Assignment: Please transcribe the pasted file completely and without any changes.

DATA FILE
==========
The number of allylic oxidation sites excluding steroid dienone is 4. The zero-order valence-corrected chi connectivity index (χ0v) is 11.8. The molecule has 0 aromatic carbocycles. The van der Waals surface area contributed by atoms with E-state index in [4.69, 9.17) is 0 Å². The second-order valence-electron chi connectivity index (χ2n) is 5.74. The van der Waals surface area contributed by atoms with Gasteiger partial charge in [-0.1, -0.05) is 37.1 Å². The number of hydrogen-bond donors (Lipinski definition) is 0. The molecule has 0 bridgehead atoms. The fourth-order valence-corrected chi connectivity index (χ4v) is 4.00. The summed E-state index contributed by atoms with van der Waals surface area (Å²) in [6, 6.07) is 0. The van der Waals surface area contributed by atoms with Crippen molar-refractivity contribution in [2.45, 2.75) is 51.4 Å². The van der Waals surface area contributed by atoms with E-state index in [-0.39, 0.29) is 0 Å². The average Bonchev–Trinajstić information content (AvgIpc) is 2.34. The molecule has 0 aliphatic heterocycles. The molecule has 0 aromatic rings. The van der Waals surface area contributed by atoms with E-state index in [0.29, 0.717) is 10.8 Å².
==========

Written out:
The number of allylic oxidation sites excluding steroid dienone is 4. The zero-order valence-corrected chi connectivity index (χ0v) is 11.8. The molecule has 0 aromatic carbocycles. The van der Waals surface area contributed by atoms with E-state index in [4.69, 9.17) is 0 Å². The second-order valence-electron chi connectivity index (χ2n) is 5.74. The van der Waals surface area contributed by atoms with Gasteiger partial charge in [-0.1, -0.05) is 37.1 Å². The number of hydrogen-bond donors (Lipinski definition) is 0. The molecule has 0 bridgehead atoms. The fourth-order valence-corrected chi connectivity index (χ4v) is 4.00. The summed E-state index contributed by atoms with van der Waals surface area (Å²) in [6, 6.07) is 0. The van der Waals surface area contributed by atoms with Crippen molar-refractivity contribution in [2.45, 2.75) is 51.4 Å². The van der Waals surface area contributed by atoms with E-state index in [-0.39, 0.29) is 0 Å². The average Bonchev–Trinajstić information content (AvgIpc) is 2.34. The molecule has 0 aliphatic heterocycles. The molecule has 0 aromatic rings. The van der Waals surface area contributed by atoms with E-state index in [0.29, 0.717) is 10.8 Å².